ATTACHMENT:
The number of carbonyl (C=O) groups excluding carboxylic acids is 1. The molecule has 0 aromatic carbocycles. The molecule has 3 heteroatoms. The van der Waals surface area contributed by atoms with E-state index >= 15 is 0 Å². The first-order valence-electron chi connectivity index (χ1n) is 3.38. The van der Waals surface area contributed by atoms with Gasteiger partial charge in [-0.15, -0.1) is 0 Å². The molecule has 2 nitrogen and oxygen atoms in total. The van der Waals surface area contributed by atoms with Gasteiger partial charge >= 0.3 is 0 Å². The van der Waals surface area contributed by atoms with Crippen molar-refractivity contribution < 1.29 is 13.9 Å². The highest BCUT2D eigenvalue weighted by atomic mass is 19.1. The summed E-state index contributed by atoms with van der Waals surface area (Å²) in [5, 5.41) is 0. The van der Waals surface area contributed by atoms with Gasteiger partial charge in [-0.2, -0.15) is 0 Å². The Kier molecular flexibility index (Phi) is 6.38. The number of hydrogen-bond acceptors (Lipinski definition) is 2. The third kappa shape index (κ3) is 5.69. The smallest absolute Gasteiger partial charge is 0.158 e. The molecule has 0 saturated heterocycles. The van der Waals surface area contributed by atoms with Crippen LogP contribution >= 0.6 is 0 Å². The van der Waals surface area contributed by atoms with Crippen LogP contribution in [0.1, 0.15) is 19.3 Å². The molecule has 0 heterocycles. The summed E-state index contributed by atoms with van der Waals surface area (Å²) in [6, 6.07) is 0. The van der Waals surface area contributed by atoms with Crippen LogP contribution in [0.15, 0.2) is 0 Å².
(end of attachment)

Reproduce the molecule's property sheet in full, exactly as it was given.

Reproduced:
The number of carbonyl (C=O) groups excluding carboxylic acids is 1. The molecule has 0 aromatic carbocycles. The molecule has 3 heteroatoms. The van der Waals surface area contributed by atoms with E-state index >= 15 is 0 Å². The first-order valence-electron chi connectivity index (χ1n) is 3.38. The van der Waals surface area contributed by atoms with Gasteiger partial charge in [-0.15, -0.1) is 0 Å². The molecule has 2 nitrogen and oxygen atoms in total. The van der Waals surface area contributed by atoms with Gasteiger partial charge >= 0.3 is 0 Å². The van der Waals surface area contributed by atoms with Crippen molar-refractivity contribution < 1.29 is 13.9 Å². The highest BCUT2D eigenvalue weighted by atomic mass is 19.1. The summed E-state index contributed by atoms with van der Waals surface area (Å²) in [5, 5.41) is 0. The van der Waals surface area contributed by atoms with Gasteiger partial charge in [-0.2, -0.15) is 0 Å². The Kier molecular flexibility index (Phi) is 6.38. The number of hydrogen-bond acceptors (Lipinski definition) is 2. The third kappa shape index (κ3) is 5.69. The smallest absolute Gasteiger partial charge is 0.158 e. The molecule has 0 saturated heterocycles. The van der Waals surface area contributed by atoms with Crippen LogP contribution >= 0.6 is 0 Å². The van der Waals surface area contributed by atoms with Crippen LogP contribution in [0.1, 0.15) is 19.3 Å². The molecule has 0 heterocycles. The summed E-state index contributed by atoms with van der Waals surface area (Å²) in [6, 6.07) is 0. The van der Waals surface area contributed by atoms with Crippen LogP contribution in [0.15, 0.2) is 0 Å².